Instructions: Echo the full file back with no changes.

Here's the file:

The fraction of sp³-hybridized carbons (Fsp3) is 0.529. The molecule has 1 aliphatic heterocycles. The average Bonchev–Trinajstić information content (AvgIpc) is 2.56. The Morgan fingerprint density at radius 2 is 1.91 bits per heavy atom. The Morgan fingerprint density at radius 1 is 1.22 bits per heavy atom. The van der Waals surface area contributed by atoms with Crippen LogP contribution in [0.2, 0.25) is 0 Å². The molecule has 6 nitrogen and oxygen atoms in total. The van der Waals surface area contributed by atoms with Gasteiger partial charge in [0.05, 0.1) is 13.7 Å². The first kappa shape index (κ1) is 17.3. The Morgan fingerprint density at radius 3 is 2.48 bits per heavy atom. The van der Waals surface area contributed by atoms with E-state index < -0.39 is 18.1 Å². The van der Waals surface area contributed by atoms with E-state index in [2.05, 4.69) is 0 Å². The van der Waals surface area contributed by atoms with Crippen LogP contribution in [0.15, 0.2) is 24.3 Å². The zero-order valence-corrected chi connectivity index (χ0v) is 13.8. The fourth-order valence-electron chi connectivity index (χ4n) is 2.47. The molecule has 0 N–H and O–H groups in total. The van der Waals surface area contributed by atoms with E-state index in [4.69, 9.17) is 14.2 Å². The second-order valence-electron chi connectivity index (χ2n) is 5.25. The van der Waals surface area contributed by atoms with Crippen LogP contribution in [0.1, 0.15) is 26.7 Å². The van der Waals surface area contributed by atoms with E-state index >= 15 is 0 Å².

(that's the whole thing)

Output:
The fraction of sp³-hybridized carbons (Fsp3) is 0.529. The molecule has 1 aliphatic heterocycles. The average Bonchev–Trinajstić information content (AvgIpc) is 2.56. The Morgan fingerprint density at radius 2 is 1.91 bits per heavy atom. The Morgan fingerprint density at radius 1 is 1.22 bits per heavy atom. The van der Waals surface area contributed by atoms with Crippen LogP contribution in [0.2, 0.25) is 0 Å². The molecule has 6 nitrogen and oxygen atoms in total. The van der Waals surface area contributed by atoms with Gasteiger partial charge in [0.05, 0.1) is 13.7 Å². The first kappa shape index (κ1) is 17.3. The Morgan fingerprint density at radius 3 is 2.48 bits per heavy atom. The van der Waals surface area contributed by atoms with E-state index < -0.39 is 18.1 Å². The van der Waals surface area contributed by atoms with E-state index in [2.05, 4.69) is 0 Å². The van der Waals surface area contributed by atoms with Crippen LogP contribution in [0.15, 0.2) is 24.3 Å². The zero-order valence-corrected chi connectivity index (χ0v) is 13.8. The fourth-order valence-electron chi connectivity index (χ4n) is 2.47. The molecule has 0 N–H and O–H groups in total. The van der Waals surface area contributed by atoms with E-state index in [4.69, 9.17) is 14.2 Å². The second-order valence-electron chi connectivity index (χ2n) is 5.25. The van der Waals surface area contributed by atoms with Crippen LogP contribution in [0.1, 0.15) is 26.7 Å². The van der Waals surface area contributed by atoms with E-state index >= 15 is 0 Å².